4. About Big Data, which makes AI possible, see 'Big Data in Healthcare' (Further Reading). The conclusion: 'While big data provides great potential for improving healthcare delivery, it is essential that we consider the individual, social and organizational contexts of data use when implementing big data solutions.'  Personal note: 

    * The lead author is one of my UAlberta Med Lab Science 'kids'. 

    LEARNING POINT

    AI has a long way to go before it can be safely used in self-driven cars. Despite the hype, AI has an even longer road to travel before it's as safe and reliable as human health care professionals. Feel free to disagree. 

    The entire Technical Quarterly in The Economist, June 13-19, 2020 deals with AI and its limits. As its many proponents hype AI and Big Data, it's prudent to show their limitations too. Included articles:

    1. Reality check: After yrs of hype,an understanding of AI's limitations is beginning to set in
    2. Data - Not So Big: Data can be scarcer than you think and full of traps
    3. Brain Scan | An AI for an eye: Pioneering ophthalmologist highlights the potential, and the pitfalls, of medical AI
    4. Computing Hardware | Machine Learning: The cost of training machines is becoming a problem
    5. Road Block: Driverless cars illustrate the limits of today's AI
    6. The Future | Autumn is coming: As AI's limits become apparent, humans will add more

    Note:  If you don't subscribe to The Economist, perhaps take a trial one? Or check if your hospital is affiliated with a university, college (or perhaps the public library) has it available.

    As always, comments are most welcome. And there are some.

    FOR FUN

    I chose this song because pretty much everyone has hopped on Big Data and AI bandwagons as if they're a revolution that's going to sweep traditional medicine aside. Maybe but I suspect not for years.

    FURTHER READING

    Driverless cars illustrate the limits of today's AI - They, and many other such systems, still struggle to handle the unexpected (The Economist, June 13-19, 2020) 

    Prior AI blog (30 Nov. 2019): I can see clearly now (Musings on using artificial intelligence in transfusion medicine)

    The Bitter Lesson by Rich Sutton (19 Mar. 2019)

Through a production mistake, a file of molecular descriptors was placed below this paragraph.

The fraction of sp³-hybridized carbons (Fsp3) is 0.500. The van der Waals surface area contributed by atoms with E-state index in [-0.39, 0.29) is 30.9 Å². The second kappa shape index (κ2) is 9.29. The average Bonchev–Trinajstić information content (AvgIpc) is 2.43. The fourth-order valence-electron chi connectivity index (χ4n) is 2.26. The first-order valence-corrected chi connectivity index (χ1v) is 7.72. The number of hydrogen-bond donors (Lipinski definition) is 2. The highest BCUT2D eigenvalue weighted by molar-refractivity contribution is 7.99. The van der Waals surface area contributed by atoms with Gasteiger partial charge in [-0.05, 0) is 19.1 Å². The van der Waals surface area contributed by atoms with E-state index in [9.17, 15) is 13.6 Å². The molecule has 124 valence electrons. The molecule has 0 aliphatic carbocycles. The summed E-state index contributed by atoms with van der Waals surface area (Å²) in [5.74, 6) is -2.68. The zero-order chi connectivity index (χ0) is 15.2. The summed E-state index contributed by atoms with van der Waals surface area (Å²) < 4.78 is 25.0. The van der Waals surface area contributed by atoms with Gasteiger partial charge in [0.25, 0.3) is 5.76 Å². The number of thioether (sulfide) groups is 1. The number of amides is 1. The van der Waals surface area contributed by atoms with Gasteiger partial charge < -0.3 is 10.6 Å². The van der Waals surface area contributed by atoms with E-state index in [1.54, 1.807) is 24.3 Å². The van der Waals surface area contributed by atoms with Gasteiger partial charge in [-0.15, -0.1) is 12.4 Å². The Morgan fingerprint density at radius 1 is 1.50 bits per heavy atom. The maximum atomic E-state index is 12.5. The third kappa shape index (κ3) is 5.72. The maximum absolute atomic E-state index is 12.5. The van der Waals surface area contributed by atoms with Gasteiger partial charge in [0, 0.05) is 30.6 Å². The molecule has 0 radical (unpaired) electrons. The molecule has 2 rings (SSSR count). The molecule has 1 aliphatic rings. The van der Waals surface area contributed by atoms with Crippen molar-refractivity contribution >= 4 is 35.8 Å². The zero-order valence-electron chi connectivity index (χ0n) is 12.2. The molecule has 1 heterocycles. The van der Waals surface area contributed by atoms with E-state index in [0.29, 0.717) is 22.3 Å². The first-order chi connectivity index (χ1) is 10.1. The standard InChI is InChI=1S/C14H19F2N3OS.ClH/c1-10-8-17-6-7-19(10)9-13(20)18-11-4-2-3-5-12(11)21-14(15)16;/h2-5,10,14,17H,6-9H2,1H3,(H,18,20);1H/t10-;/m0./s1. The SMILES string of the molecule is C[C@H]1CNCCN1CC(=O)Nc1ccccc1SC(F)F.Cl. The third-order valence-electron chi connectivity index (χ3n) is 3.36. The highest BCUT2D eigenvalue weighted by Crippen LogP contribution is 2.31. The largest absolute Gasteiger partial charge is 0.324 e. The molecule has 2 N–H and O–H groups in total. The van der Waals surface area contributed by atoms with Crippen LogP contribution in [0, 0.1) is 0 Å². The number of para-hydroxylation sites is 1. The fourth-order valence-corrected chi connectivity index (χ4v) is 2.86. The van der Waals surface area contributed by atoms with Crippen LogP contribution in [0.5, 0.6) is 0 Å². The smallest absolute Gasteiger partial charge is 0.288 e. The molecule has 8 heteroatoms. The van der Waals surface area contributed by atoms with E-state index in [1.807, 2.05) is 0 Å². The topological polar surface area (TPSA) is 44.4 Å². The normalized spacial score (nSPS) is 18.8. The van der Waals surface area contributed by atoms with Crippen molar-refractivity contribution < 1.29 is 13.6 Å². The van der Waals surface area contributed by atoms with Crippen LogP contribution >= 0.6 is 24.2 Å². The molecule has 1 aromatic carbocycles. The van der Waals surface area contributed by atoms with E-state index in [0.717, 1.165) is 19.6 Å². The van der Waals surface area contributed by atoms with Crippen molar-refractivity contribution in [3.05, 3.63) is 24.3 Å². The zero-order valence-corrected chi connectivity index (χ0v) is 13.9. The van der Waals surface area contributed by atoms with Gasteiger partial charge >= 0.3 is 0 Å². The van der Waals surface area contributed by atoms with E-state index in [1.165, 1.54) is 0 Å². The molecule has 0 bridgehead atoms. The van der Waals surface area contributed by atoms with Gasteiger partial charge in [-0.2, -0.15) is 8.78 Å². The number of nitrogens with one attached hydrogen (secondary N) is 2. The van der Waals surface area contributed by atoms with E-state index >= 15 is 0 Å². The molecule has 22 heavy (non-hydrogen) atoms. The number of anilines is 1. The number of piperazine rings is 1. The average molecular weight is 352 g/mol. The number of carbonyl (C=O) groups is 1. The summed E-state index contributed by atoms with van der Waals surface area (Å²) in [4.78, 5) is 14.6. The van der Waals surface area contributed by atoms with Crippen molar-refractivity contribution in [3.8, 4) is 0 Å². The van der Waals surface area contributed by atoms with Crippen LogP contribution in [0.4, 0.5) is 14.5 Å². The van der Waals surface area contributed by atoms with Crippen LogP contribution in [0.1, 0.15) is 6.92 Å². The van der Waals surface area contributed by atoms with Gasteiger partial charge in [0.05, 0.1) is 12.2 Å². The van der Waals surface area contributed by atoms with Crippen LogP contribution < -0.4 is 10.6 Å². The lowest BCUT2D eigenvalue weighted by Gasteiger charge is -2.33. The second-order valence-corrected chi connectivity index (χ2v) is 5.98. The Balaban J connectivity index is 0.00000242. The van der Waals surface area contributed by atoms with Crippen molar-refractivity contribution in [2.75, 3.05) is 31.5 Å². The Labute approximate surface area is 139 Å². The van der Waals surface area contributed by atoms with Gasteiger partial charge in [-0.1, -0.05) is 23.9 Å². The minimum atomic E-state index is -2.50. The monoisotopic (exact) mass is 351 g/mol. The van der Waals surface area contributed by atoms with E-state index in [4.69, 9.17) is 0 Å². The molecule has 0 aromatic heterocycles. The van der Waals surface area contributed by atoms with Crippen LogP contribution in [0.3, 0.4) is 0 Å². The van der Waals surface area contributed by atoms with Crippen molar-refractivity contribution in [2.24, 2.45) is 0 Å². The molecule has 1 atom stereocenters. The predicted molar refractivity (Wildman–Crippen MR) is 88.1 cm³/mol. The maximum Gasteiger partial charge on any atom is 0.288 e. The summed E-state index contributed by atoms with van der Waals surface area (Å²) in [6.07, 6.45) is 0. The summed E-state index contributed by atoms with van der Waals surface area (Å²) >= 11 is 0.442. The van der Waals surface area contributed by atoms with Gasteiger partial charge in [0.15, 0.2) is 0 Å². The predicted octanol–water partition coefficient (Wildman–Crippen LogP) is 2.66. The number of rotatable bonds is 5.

Rich Sutton, University of Alberta | Also see this bio

    Kuziemsky CE, Monkman H, Petersen C, et al. Big Data in Healthcare - Defining the digital persona through user contexts from the micro to the macro. Contribution of the IMIA Organizational and Social Issues WG. Yearb Med Inform. 2014;9(1):82-9. Published 2014 Aug 15. 

    Friday, July 31, 2020

    I heard it through the grapevine-2 (Musings on the value of Twitter)

    In 2019 I wrote a blog promoting Twitter for TM professionals and for July's blog, I'll do a second one.
    The blog's title derives from 1966 ditty recorded by Marvin Gaye and later Creedence Clearwater Revival.  

    INTRODUCTION
    To me far too few transfusion professionals are on Twitter, including medical laboratory technologists, nurses, and physicians. Many reasons, including Facebook preceded Twitter and Twitter tends to have a poor reputation in general. Today Facebook has an even worse reputation but if you're on it, you may value how it keeps you in touch with pals and family. 

    In my experience TM folks on Twitter are a different breed. They want to share resources and expertise and, if you want to engage in continuing professionals education, Twitter is a wonderful free resource. Questions can be asked and answered by experts. Also Twitter is international. Based on my Twitter account (Further Reading), experts from Australia, Canada, UK, USA, and professionals from many nations in Africa and Asia participate. Glad to report that some Canadian medical laboratory technologists are on Twitter.